Six month after Hungarian President Viktor Orban succeeded in driving his former mentor, and current neemsis George Soros out of Hungary, the Hungarian-born billionaire financier and his "Open Society" Foundation that has financed an army of liberal NGOs across Europe and the US has been driven out of yet another country.
According to the Guardian, Soros' Open Society Foundation is formally withdrawing from Turkey after the founder of its Turkey organization was arrested and charged with supporting an opposition figure accused of trying to overthrow the government of Turkish President Recep Tayyip Erdogan.
The organization announced its decision to withdraw from Turkey amid an interior ministry investigation seeking to uncover links between the organization and protests at Gezi Park in Istanbul in 2013. One of the founders of the Turkish OS branch, Hakan Altinay, was arrested along with 12 others two weeks ago and accused of supporting jailed Osman Kavala, an opposition activist accused of trying to overthrow the Hungarian government with mass protests. Kavala has been accused of supporting terrorism within Turkey, and Open Society has been accused of supporting Kavala.
Back in May, OS closed its Budapest Office and moved its operations to Berlin after the country passed an "Stop Soros" law aimed at making it more difficult for foreign NGOs to operate in the country.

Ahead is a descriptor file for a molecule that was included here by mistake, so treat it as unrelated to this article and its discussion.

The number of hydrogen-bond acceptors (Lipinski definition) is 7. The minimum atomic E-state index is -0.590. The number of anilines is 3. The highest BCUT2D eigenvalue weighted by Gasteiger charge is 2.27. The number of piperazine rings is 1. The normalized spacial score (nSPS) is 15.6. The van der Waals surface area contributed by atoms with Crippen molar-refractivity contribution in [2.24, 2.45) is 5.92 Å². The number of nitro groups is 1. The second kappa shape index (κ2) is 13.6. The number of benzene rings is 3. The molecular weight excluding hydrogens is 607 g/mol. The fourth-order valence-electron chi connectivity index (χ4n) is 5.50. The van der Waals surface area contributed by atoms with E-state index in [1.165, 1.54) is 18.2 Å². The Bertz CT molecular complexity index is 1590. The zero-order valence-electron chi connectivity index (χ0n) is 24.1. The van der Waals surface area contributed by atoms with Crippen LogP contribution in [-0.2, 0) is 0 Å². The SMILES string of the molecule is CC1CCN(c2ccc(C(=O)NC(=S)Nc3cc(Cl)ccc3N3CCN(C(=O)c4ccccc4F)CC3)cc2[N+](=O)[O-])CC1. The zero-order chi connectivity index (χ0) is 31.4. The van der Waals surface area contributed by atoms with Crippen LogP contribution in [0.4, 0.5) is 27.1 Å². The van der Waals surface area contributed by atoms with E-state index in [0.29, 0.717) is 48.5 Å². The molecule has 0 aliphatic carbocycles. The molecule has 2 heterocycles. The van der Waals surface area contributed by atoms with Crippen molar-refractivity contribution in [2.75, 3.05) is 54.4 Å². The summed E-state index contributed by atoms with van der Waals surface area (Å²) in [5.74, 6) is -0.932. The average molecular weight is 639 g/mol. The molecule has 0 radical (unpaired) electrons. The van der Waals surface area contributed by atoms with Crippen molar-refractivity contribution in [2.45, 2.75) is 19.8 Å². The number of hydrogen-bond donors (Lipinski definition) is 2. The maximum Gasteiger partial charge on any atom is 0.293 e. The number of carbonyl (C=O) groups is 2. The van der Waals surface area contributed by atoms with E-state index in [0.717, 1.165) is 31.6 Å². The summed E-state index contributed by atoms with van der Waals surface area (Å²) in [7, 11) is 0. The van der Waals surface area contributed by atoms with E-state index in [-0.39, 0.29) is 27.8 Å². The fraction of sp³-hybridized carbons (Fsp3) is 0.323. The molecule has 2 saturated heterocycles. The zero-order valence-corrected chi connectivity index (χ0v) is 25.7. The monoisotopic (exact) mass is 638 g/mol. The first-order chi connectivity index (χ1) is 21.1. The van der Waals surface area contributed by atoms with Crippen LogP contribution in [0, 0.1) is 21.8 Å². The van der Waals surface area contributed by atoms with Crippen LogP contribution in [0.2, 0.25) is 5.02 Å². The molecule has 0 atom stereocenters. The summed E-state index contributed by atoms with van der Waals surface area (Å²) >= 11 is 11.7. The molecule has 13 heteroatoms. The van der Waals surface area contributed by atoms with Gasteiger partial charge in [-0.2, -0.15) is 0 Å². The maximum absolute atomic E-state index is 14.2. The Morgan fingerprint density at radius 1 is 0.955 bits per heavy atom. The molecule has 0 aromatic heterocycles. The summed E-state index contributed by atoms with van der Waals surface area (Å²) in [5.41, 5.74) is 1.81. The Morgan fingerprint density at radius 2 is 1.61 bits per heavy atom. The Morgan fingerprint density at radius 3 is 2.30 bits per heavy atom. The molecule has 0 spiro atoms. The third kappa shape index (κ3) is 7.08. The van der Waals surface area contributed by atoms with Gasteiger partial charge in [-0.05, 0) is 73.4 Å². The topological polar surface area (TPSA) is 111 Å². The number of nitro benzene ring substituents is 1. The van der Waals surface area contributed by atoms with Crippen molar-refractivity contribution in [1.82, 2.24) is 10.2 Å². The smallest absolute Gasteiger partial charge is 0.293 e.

In a speech last week, Erdogan accused Soros of trying to sow instability and discord in Turkish society, and of organizing destabilizing protests.
One of its founders in Turkey, Hakan Altinay, was among 13 people detained 10 days ago. They were accused of supporting jailed rights activist Osman Kavala in trying to overthrow the government through mass protests.
In a speech last week, Erdoğan linked those arrests to Soros. "The person [Kavala] who financed terrorists during the Gezi incidents is already in prison," he told a meeting of local administrators.
"And who is behind him? The famous Hungarian Jew Soros. This is a man who assigns people to divide nations and shatter them. He has so much money and he spends it this way."
Though it denied links to the protests, Open Society told the Guardian that it would nevertheless seek to close its office in Istanbul and liquidate its Turkish operations as swiftly as possible. The organization added that it was unsure whether it will be able to continue its Turkish operations.
The foundation said that "new investigations" were trying to link it to the Gezi protests. "These efforts are not new and they are outside reality," it said
The foundation said it would apply for the legal liquidation of its operations as soon as possible.
According to the New York Times, a representative for Open Society said maintaining the organization's operations in Istanbul had become "completely untenable."
"We are deeply dismayed and disappointed that the foundation had to close," an Open Society spokeswoman, Laura Silber, said on Monday. But, she said, "it became completely untenable."
Open Society purports to support "justice and human rights" in more than 100 countries; but in more recent years, it has primarily focused on Soros' liberal agenda of open borders and free trade while resisting the wave of populist sentiment that has swept across Europe and the US.